Tony Scodwell
www.scodwellusa.com
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kevin_soda
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PostPosted: Sun Oct 17, 2021 12:38 pm    Post subject: Reply with quote

It's curious that they put the nickel on the outer since the brass is vulnerable to rot...
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mike ansberry
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PostPosted: Sun Oct 17, 2021 1:37 pm    Post subject: Reply with quote

I have a Conn 40b Vocabell. It has the twin tube lead pipe. I could be wrong (just ask my wife) but the bell on it seems to me to be quite a bit thicker than my other horns. Also the valve cluster seems to be heavier. This horn seems to throw more sound out the front than my other horns. This also means less feedback behind the horn. But it is a wonderful instrument. I play it with a rock/horn band that plays very loudly. With the 40b I can cut through the sound easily. I sometimes can hear my sound coming back off the back wall louder than my sound in the monitors. I wonder it the weird water keys added mass on the crooks helps with the projection also.

I also had a Super Recording with a twin tube leadpipe. I didn't like it nearly as much as my single tube leadpipe Super Recording.
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JonathanM
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PostPosted: Sun Oct 17, 2021 2:57 pm    Post subject: Reply with quote

mike ansberry wrote:
...I could be wrong (just ask my wife)...


This ^^^ is hilarious! Coming from another married man, I must say I wholeheartedly agree. Well said, Mike.

On a more serious note, I've had a few horns with the twin tube leadpipe, and have been really impressed with all of them: The only common denominator in these varied horns was the twin tube leadpipe.
Three of the horns were CarolBrass: a 628, and two 6580 models. To me, the twin tube leadpipe seemed to really zero in on efficiency.
I just got a Taylor Chicago 46 Jazz, it also has the twin tube leadpipe. It's so different (and still new to me) that I haven't yet identified the horns strong points in entirety, but again, the front of the horn seems particularly efficient; and the twin tube leadpipe is certainly a part of this.
I seem to have always enjoyed horns with a somewhat heavier mouthpiece reciever, but that enjoyment is peaked by a good twin tube leadpipe.
Great topic, I'm anxious to see what other's feelings are.
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Jonathan Milam
Trumpets: Schilke B6, Bach Strad 43*, Olds Recording, Benge 4, Taylor Chicago 46 Jazz
Puje: American Belle
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Cornets: Olds Special, Olds Super
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yourbrass
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PostPosted: Mon Oct 18, 2021 8:04 am    Post subject: Re: Twin tube leadpipes Reply with quote

Tony Scodwell wrote:
I just finished a Scodwell replica of the Conn Vocabell trumpet which had a twin tube design leadpipe. I found some old Conn mouthpiece receivers which were quite long and with a bit of lathe work, made them fit inside the outer tube connecting to my normal leadpipe inside the outer tube. The outer tube ended as the tuning slide receiver and I used a rounded tuning slide crook similar to the old Conn along with the same dimensions as my normal tuning slides.The bell is thinner gauge and has no bead, also similar to the Conn. I decided against making the waterkeys a duplicate of the Conn as they are quite "Flash Gordon-ish" in design and it would've meant more time making them than the entire trumpet. The result was an outstanding trumpet which surprised the heck out of me, so much so that I decided to take it with me playing some concerts in August instead of the horn I have been playing for many years. It was uncanny how it responded and seemingly improved my facility through some passages I was having difficulty playing on my regular horn, like the Harry James solo on "Sing Sing Sing". One slight drawback was the bell is prone to denting a lot more easily than on my normal bells. The thinner gauge along with the annealing certainly made the bell softer. The twin tube leadpipe may be another reason why this horn plays so well and now I have to reverse engineer it to see what I actually did. I can say the old Conn mouthpiece receiver being so long changed the end gap measurement I normally use with my leadpipes and standard receivers. Perhaps there is some "magic" there I wasn't aware of. It certainly is worth repeating however.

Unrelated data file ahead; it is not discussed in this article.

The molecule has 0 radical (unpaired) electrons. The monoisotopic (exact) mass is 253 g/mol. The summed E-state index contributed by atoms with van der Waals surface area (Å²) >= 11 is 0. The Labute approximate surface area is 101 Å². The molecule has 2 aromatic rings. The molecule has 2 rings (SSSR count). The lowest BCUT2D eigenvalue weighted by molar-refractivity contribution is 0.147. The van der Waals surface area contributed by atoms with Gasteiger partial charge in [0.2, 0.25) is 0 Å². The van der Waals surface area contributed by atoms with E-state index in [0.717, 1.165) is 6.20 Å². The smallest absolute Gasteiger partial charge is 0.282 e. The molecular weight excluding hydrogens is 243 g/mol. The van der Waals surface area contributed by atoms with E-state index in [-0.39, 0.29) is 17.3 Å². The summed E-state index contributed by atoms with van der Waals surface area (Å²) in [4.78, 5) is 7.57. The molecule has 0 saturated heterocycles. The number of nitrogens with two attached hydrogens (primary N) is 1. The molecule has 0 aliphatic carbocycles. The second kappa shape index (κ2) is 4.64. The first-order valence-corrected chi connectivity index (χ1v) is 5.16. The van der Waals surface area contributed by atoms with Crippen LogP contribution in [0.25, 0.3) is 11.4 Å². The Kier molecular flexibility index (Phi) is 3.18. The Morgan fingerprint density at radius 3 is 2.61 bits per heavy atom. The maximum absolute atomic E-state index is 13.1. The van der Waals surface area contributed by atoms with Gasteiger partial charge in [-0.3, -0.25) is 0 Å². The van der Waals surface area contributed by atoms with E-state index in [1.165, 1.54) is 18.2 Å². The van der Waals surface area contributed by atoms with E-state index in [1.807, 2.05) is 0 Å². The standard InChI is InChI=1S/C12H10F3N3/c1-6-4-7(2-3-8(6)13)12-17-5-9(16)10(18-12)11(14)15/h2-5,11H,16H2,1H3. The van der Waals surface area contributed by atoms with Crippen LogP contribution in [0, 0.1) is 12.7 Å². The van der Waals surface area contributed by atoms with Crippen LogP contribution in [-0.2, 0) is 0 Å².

Tony Scodwell
www.scodwellusa.com


@Tony,
The Vocabell's had incredibly thick (.40") rims. I say that because there is no bead, of course. Not only that, but Conn tapered the metal from .250" at the tail-end to the thicker bell flair! Their engineering has yet to be surpassed, I think.
Also, you speak of the receiver being long on the Conn? The old ones I've taken apart are three-piece arrangements; receiver, (short), straight tube covering the receiver, and the leadpipe, which buts up against the receiver within the straight tube.
It's a little different than the Olds, which was another early example of a leadpipe within a sleeve.
Are the Carol Brass leadpipes removable? That would be the Olds design of long ago.
Best,
-Lionel